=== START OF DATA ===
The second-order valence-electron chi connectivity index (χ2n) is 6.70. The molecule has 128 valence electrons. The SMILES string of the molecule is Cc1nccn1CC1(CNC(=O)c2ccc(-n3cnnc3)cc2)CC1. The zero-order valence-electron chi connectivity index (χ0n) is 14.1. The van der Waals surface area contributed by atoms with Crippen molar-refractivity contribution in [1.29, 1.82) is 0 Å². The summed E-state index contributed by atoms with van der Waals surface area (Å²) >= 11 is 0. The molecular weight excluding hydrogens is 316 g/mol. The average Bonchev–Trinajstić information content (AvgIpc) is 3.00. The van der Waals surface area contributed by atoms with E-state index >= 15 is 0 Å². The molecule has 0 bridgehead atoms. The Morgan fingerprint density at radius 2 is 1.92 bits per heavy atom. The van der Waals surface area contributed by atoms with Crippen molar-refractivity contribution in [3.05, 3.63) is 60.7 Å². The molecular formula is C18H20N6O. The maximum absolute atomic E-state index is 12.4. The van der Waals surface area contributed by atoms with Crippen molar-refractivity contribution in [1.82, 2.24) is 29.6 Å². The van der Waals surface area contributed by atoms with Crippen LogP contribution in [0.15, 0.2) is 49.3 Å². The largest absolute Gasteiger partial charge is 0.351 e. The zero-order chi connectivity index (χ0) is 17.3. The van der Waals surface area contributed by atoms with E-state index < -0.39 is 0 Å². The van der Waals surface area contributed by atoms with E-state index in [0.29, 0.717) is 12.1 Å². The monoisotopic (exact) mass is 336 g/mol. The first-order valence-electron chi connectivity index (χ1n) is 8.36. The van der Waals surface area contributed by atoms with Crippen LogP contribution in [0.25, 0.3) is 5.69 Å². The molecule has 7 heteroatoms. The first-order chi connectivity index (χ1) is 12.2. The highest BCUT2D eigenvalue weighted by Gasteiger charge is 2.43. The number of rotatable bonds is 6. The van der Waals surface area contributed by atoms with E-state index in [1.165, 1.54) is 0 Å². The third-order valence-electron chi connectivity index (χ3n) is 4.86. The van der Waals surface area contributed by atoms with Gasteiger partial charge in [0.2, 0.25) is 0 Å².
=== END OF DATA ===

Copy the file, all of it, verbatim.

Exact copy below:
The second-order valence-electron chi connectivity index (χ2n) is 6.70. The molecule has 128 valence electrons. The SMILES string of the molecule is Cc1nccn1CC1(CNC(=O)c2ccc(-n3cnnc3)cc2)CC1. The zero-order valence-electron chi connectivity index (χ0n) is 14.1. The van der Waals surface area contributed by atoms with Crippen molar-refractivity contribution in [1.29, 1.82) is 0 Å². The summed E-state index contributed by atoms with van der Waals surface area (Å²) >= 11 is 0. The molecular weight excluding hydrogens is 316 g/mol. The average Bonchev–Trinajstić information content (AvgIpc) is 3.00. The van der Waals surface area contributed by atoms with E-state index >= 15 is 0 Å². The molecule has 0 bridgehead atoms. The Morgan fingerprint density at radius 2 is 1.92 bits per heavy atom. The van der Waals surface area contributed by atoms with Crippen molar-refractivity contribution in [3.05, 3.63) is 60.7 Å². The molecular formula is C18H20N6O. The maximum absolute atomic E-state index is 12.4. The van der Waals surface area contributed by atoms with Crippen molar-refractivity contribution in [1.82, 2.24) is 29.6 Å². The van der Waals surface area contributed by atoms with Crippen LogP contribution in [0.15, 0.2) is 49.3 Å². The largest absolute Gasteiger partial charge is 0.351 e. The zero-order chi connectivity index (χ0) is 17.3. The van der Waals surface area contributed by atoms with E-state index < -0.39 is 0 Å². The van der Waals surface area contributed by atoms with E-state index in [0.29, 0.717) is 12.1 Å². The monoisotopic (exact) mass is 336 g/mol. The first-order valence-electron chi connectivity index (χ1n) is 8.36. The van der Waals surface area contributed by atoms with Crippen LogP contribution in [0.25, 0.3) is 5.69 Å². The molecule has 7 heteroatoms. The first-order chi connectivity index (χ1) is 12.2. The highest BCUT2D eigenvalue weighted by Gasteiger charge is 2.43. The number of rotatable bonds is 6. The van der Waals surface area contributed by atoms with E-state index in [1.165, 1.54) is 0 Å². The third-order valence-electron chi connectivity index (χ3n) is 4.86. The van der Waals surface area contributed by atoms with Gasteiger partial charge in [0.2, 0.25) is 0 Å².